Any Readers in Medford, MA?

I came across this article on IFLScience a few months ago, and I’m still bitter that I don’t live anywhere near Medford, MA.

Infections of C. difficile result in severe diarrhea, hospitalizing 250,000 Americans each year and causing about 14,000 deaths. It can actually come about after using antibiotics for too long, which ties into what makes it exceptionally difficult to treat. The patient’s gut microbiota is nearly wiped out, and conventional probiotics are not sufficient to replace them. 

A new method [of treatment] uses capsules of frozen fecal matter, which thaw out in the body and release the contents in the small intestines. The success rates of the capsules is comparable to traditional treatments, around 90 percent. 

These frozen fecal capsules are OpenBiome’s wheelhouse, as they collect and screen stool samples, and turn them into the ready-to-administer treatments for hospitals. Of course, the feces needs to be sourced from somewhere. OpenBiome pays donors who are committed to providing multiple samples per week.

The going rate is $40 per donation, with a $50 kicker for those who come five days a week. This translates into $250 per week, or $13,000 per year. OpenBiome tries to make the experience as fun as they can by offering prizes to donors who make the most donations, provide the biggest sample, etc.


So basically you can make almost a second salary per year, save lives, by just doing what you do every day anyway. I’ve never heard of anything as downside-free as this.

Well, since I can’t do it, let the Medfordians know! It’s basically free money, and you get to feel good about yourself.



This Week In Zoology: Portuguese Man o’ War

I work in a lab which is filled with people with a Neuroscience and/or Molecular Biology background. I, however, arrived late to this party, having majored in Zoology in college. While I had to do some hard studying during my PhD to catch up, it also puts me in the position of remembering odd and sometimes fun facts about animals that my colleagues are baffled by. When these moments come up I call them “this week in Zoology”, followed by a brief explanation about the animal in question. One of the first of these involved the Portuguese man o’ war, one of the most famous Hydrozoa on the planet for it’s terrible sting.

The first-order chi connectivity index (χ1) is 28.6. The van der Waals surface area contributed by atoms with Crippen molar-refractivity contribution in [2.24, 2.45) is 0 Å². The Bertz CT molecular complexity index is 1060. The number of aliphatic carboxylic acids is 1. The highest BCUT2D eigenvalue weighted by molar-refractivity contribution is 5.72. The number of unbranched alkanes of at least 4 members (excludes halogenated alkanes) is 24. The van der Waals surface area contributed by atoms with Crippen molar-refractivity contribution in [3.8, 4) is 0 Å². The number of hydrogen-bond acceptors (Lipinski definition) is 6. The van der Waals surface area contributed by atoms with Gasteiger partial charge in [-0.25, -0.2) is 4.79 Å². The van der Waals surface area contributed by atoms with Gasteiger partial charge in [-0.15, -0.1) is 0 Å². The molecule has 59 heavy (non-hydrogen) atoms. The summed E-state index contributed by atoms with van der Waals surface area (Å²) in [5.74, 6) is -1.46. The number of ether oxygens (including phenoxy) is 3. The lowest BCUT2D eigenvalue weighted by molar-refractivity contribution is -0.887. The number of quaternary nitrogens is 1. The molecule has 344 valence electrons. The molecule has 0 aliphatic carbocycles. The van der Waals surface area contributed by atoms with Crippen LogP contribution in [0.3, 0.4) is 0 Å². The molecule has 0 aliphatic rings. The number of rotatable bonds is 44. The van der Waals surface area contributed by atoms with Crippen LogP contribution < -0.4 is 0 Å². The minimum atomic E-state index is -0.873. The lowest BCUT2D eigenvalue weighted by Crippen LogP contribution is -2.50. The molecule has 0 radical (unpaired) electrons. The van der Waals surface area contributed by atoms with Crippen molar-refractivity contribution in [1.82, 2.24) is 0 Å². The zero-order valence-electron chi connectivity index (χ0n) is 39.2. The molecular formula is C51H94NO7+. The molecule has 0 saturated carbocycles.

image from the Metropolitan Oceanic Institute and Aquarium

I called it a Hydrozoa, not because I want to sound smart and impressive, but because the Portuguese man o’ war is, in fact, not a jellyfish. In fact, it is not even technically a single animal.

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Test Your Genes With Coriander

This title makes it sound like I’m about to introduce a silly woo theory I found on the internet, but I actually mean it.

Fresh coriander (or cilantro in the States) is a herb like no other. To my knowledge, there is no bigger controversy surrounding any other edible green leaf. Some people can’t get enough of it, others viscerally hate it. There is even a website called

Of course it is normal for people to like or dislike different foods. However, when it comes to coriander, this disagreement becomes extreme. I am in the coriander hater camp, and I can tell you that it’s not just a matter of disliking it. Fresh coriander, to me, tastes toxic. It tastes like chemicals, like dish soap, like the kind of thing that your body automatically refuses as something that is not edible, that might make you very very sick. Because of this, I never understood how people could love it, to the point of eating a coriander salad. To me that would be like eating a stick of lipstick, or drinking the dirty soapy dishwater in my sink. It’s no longer a matter of like or dislike, it’s a matter of bodily refusal. I am not alone in this, and it is this controversy that finally sparked scientific scrutiny.

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The Nocebo Effect – How Science Should Work

The placebo effect is something that many people, even those who do not work in a context of clinical trials, have heard of and understand. It is the principle that, if a person thinks they are receiving treatment for a specific ailment, they can feel better, even if the treatment they are getting is not doing anything to ameliorate what ails them. This is the reason why clinical trials need to be randomized, double-blind and placebo-controlled, in order to determine whether or not the treatment being tested is actually doing something to help the patients. It is also the point in which homeopathy and prayer fail the test, but I digress.